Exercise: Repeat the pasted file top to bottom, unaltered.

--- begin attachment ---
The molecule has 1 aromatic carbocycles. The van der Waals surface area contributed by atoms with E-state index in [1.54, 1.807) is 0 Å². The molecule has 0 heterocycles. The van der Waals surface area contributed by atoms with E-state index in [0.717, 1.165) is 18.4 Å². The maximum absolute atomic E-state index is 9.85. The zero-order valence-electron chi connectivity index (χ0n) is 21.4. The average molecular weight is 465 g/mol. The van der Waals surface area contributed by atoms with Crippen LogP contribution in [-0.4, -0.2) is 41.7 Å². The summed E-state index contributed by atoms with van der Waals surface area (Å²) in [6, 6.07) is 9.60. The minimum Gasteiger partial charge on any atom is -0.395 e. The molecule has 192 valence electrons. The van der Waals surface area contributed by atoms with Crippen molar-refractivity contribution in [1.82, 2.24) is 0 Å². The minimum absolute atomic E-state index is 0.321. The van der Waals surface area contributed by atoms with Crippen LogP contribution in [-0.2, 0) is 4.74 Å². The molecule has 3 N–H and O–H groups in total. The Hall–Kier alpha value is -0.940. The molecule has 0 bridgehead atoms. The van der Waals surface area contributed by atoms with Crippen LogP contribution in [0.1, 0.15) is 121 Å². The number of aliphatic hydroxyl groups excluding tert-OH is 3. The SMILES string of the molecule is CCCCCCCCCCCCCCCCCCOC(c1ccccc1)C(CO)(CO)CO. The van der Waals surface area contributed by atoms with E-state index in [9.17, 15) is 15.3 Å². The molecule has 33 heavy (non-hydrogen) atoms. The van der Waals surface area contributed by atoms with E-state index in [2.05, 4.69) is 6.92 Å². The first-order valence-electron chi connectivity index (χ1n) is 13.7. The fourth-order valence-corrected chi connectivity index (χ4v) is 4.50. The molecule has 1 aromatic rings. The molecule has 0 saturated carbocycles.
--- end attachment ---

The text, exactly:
The molecule has 1 aromatic carbocycles. The van der Waals surface area contributed by atoms with E-state index in [1.54, 1.807) is 0 Å². The molecule has 0 heterocycles. The van der Waals surface area contributed by atoms with E-state index in [0.717, 1.165) is 18.4 Å². The maximum absolute atomic E-state index is 9.85. The zero-order valence-electron chi connectivity index (χ0n) is 21.4. The average molecular weight is 465 g/mol. The van der Waals surface area contributed by atoms with Crippen LogP contribution in [-0.4, -0.2) is 41.7 Å². The summed E-state index contributed by atoms with van der Waals surface area (Å²) in [6, 6.07) is 9.60. The minimum Gasteiger partial charge on any atom is -0.395 e. The molecule has 192 valence electrons. The van der Waals surface area contributed by atoms with Crippen molar-refractivity contribution in [1.82, 2.24) is 0 Å². The minimum absolute atomic E-state index is 0.321. The van der Waals surface area contributed by atoms with Crippen LogP contribution in [-0.2, 0) is 4.74 Å². The molecule has 3 N–H and O–H groups in total. The Hall–Kier alpha value is -0.940. The molecule has 0 bridgehead atoms. The van der Waals surface area contributed by atoms with Crippen LogP contribution in [0.1, 0.15) is 121 Å². The number of aliphatic hydroxyl groups excluding tert-OH is 3. The SMILES string of the molecule is CCCCCCCCCCCCCCCCCCOC(c1ccccc1)C(CO)(CO)CO. The van der Waals surface area contributed by atoms with E-state index in [9.17, 15) is 15.3 Å². The molecule has 33 heavy (non-hydrogen) atoms. The van der Waals surface area contributed by atoms with E-state index in [2.05, 4.69) is 6.92 Å². The first-order valence-electron chi connectivity index (χ1n) is 13.7. The fourth-order valence-corrected chi connectivity index (χ4v) is 4.50. The molecule has 1 aromatic rings. The molecule has 0 saturated carbocycles.